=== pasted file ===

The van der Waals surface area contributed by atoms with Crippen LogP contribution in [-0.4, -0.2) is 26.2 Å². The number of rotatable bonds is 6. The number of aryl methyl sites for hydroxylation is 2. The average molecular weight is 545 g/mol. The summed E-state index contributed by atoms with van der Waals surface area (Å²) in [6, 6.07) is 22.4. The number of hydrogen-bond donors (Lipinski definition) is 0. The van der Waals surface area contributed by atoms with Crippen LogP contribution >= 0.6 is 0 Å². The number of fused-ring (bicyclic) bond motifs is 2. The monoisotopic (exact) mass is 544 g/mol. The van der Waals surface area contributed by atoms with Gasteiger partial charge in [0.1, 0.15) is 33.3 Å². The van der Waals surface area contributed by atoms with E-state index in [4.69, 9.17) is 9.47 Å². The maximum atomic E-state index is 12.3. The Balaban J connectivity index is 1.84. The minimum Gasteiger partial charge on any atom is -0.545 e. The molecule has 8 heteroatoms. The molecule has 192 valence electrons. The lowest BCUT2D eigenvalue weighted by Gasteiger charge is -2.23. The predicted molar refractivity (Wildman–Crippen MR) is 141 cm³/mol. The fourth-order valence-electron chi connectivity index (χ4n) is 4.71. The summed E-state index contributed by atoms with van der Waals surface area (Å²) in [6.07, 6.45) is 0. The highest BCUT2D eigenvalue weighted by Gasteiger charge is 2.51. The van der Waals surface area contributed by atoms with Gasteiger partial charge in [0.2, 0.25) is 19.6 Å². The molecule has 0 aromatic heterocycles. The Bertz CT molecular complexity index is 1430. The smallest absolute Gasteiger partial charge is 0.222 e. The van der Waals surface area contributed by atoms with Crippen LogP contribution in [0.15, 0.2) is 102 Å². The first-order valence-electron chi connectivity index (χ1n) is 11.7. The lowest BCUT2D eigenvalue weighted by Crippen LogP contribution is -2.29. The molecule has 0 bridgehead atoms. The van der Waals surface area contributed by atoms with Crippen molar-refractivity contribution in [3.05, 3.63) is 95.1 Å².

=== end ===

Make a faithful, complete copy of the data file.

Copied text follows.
The van der Waals surface area contributed by atoms with Crippen LogP contribution in [-0.4, -0.2) is 26.2 Å². The number of rotatable bonds is 6. The number of aryl methyl sites for hydroxylation is 2. The average molecular weight is 545 g/mol. The summed E-state index contributed by atoms with van der Waals surface area (Å²) in [6, 6.07) is 22.4. The number of hydrogen-bond donors (Lipinski definition) is 0. The van der Waals surface area contributed by atoms with Crippen LogP contribution >= 0.6 is 0 Å². The number of fused-ring (bicyclic) bond motifs is 2. The monoisotopic (exact) mass is 544 g/mol. The van der Waals surface area contributed by atoms with Gasteiger partial charge in [0.1, 0.15) is 33.3 Å². The van der Waals surface area contributed by atoms with E-state index in [4.69, 9.17) is 9.47 Å². The maximum atomic E-state index is 12.3. The Balaban J connectivity index is 1.84. The minimum Gasteiger partial charge on any atom is -0.545 e. The molecule has 8 heteroatoms. The molecule has 192 valence electrons. The lowest BCUT2D eigenvalue weighted by Gasteiger charge is -2.23. The predicted molar refractivity (Wildman–Crippen MR) is 141 cm³/mol. The fourth-order valence-electron chi connectivity index (χ4n) is 4.71. The summed E-state index contributed by atoms with van der Waals surface area (Å²) in [6.07, 6.45) is 0. The highest BCUT2D eigenvalue weighted by Gasteiger charge is 2.51. The van der Waals surface area contributed by atoms with Gasteiger partial charge in [0.2, 0.25) is 19.6 Å². The molecule has 0 aromatic heterocycles. The Bertz CT molecular complexity index is 1430. The smallest absolute Gasteiger partial charge is 0.222 e. The van der Waals surface area contributed by atoms with Crippen LogP contribution in [0.15, 0.2) is 102 Å². The first-order valence-electron chi connectivity index (χ1n) is 11.7. The lowest BCUT2D eigenvalue weighted by Crippen LogP contribution is -2.29. The molecule has 0 bridgehead atoms. The van der Waals surface area contributed by atoms with Crippen molar-refractivity contribution in [3.05, 3.63) is 95.1 Å².